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Integrity as a source of guidance for education improvement

Wed, April 17, 10:00 to 11:30am, Hyatt Regency, Floor: Atrium (Level 2), Boardroom B

Proposal

The paper will discuss selected findings from an ongoing exploration of corrupt practices in education and the systemic circumstances which may provide education participants with reasons to engage in them. Following the insight that sector-specific solutions can be more effective than measures that are imposed from the “outside” of a sector (Boehm, 2014), the objective of research was to gather insights into how corruption in education can be addressed “from within” schools and universities and their environment, through changes in areas which are within the remit of education practitioners and policy makers, such as assessment of student achievement, teacher policies, admission procedures, etc.

The research presented in this paper was carried out in regular education in five countries (Serbia, Tunisia, Armenia, Ukraine, and Kazakhstan) between 2011 and 2018 on behalf of their education authorities and/or civil society, and it covered all segments of the education system. The work was initiated under the name of INTES (Integrity of Education Systems) in the context of the Anti-Corruption Network for Eastern Europe and Central Asia of the OECD.

The inquiry into corruption and its system-wide context was guided by two questions: whether education participants engage in corrupt practices and if yes, how the conditions in which they have (or deliver) their learning experiences may play a role in that. The focus was on the connections between actions of education participants which qualify as corrupt, and the conditions in which they have their exposure to the education system as teachers, students, administrators, etc.

The research questions were divided in sub-questions and research routines, organized in three interconnected thematic protocols which are held together by a conceptual framework (INTES framework) that draws on rational choice and routine activity theory (Cohen & Felson, 1979) and economic models of human behaviour (Becker, 1976), as well as on international anti-corruption standards.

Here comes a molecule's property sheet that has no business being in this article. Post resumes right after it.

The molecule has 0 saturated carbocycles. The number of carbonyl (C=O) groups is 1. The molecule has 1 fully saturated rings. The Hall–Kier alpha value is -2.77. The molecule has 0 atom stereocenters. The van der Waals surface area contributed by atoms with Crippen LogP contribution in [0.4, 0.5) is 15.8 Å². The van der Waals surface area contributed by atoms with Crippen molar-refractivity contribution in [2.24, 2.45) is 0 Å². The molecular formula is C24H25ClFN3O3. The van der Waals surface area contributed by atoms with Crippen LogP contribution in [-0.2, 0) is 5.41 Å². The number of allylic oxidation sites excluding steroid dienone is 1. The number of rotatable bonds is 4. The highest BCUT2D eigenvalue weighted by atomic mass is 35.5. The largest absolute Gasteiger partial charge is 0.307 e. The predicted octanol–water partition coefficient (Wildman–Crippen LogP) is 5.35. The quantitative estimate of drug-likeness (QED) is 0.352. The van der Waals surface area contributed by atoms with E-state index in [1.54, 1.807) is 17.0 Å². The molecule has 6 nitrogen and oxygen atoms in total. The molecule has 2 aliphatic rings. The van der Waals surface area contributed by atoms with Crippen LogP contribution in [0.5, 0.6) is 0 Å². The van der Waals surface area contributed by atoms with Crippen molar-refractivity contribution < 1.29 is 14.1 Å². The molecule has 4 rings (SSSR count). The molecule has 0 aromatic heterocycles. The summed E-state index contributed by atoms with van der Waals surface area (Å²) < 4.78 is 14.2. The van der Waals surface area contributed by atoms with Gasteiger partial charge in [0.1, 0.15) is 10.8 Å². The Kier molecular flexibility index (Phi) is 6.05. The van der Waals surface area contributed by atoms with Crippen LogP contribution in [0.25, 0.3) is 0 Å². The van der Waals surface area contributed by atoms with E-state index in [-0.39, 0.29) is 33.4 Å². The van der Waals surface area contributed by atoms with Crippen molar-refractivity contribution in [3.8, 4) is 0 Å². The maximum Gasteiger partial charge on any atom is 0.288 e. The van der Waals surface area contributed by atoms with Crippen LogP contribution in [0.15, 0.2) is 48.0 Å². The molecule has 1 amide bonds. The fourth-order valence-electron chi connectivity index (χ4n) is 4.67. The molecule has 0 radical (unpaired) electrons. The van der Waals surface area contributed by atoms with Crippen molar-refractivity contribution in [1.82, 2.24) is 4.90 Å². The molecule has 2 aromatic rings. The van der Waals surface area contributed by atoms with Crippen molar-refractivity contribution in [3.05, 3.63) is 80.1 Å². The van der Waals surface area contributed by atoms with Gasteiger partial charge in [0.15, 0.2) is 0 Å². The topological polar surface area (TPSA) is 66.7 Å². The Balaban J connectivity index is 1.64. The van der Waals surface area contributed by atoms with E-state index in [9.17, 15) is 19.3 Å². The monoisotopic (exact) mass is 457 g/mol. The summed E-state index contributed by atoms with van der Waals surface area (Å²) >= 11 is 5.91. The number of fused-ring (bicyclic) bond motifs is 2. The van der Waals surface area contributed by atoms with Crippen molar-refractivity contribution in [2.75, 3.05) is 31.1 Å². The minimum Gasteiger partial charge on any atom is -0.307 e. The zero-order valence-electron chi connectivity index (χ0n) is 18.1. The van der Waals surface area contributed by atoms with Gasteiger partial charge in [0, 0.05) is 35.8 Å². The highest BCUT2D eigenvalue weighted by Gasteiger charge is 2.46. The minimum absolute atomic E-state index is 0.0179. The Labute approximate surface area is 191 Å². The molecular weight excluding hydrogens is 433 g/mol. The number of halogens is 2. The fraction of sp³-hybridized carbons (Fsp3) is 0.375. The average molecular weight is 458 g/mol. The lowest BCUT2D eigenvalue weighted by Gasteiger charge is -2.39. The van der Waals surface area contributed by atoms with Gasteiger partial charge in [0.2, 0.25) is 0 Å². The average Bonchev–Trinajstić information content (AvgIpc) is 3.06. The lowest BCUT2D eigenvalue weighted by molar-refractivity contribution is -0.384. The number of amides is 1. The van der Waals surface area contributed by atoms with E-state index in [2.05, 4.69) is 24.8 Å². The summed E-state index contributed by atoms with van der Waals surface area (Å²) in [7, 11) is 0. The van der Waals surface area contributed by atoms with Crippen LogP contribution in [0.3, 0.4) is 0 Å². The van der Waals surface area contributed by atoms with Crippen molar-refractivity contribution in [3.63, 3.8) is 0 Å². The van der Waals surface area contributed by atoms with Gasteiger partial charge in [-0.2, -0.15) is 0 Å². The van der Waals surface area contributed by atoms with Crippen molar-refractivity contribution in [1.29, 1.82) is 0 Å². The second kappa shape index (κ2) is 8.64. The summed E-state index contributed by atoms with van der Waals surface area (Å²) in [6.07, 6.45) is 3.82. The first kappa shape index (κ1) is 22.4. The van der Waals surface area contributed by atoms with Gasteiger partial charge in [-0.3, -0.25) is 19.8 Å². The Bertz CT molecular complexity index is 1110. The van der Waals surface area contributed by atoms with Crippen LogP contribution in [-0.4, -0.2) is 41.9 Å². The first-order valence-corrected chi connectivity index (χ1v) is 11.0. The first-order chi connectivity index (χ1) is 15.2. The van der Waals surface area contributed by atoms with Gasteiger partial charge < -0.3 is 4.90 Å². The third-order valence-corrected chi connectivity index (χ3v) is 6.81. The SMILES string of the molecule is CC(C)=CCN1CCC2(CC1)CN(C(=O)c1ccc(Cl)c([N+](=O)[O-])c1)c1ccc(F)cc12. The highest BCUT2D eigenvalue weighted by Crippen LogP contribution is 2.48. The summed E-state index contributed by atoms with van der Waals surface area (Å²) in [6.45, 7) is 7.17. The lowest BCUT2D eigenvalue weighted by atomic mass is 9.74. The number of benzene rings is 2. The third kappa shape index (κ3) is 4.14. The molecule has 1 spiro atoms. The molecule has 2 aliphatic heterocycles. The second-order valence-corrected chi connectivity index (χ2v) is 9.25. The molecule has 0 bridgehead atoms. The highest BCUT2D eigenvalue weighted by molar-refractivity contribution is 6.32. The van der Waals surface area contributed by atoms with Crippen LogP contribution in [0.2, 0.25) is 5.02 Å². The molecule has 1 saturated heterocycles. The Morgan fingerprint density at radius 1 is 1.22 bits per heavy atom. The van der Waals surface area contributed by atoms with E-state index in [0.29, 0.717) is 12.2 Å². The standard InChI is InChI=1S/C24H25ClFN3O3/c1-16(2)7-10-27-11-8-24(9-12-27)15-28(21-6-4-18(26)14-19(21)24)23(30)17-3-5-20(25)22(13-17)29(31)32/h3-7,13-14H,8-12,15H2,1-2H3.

Through the first protocol we identified nine sector-specific practices in each country (integrity violations), which qualify as acts of corrupt conduct against certain criteria, such as prevalence, intent, presence of personal benefit, etc. The other two protocols collected evidence about the education policy environment in which each of these practices or violations typically thrives, and specifically on the ways in which the education policy context may create incentives for corrupt conduct.

Our findings suggest that in all countries covered by the research, specific manifestations of corruption can be unequivocally linked to specific policy problems in the respective education systems that are resolvable through education improvement. Such problems often emerged in situations of profound educational changes, i.e. wide-reaching reforms. The evidence also confirms that the circumstances in which education takes place can indeed influence propensity for problematic conduct, in two major ways – by opening opportunities for the abuse of regular processes in education such as assessment, admission procedures, recruitment, etc. for corrupt purposes, and by providing education participants with incentives to do that.

The findings also confirm that the integrity framework developed for the purposes of research is applicable and holds across countries and education contexts, which opens interesting possibilities for in-depth exploration in specific segments and education priority areas that require change, such as inclusive education.

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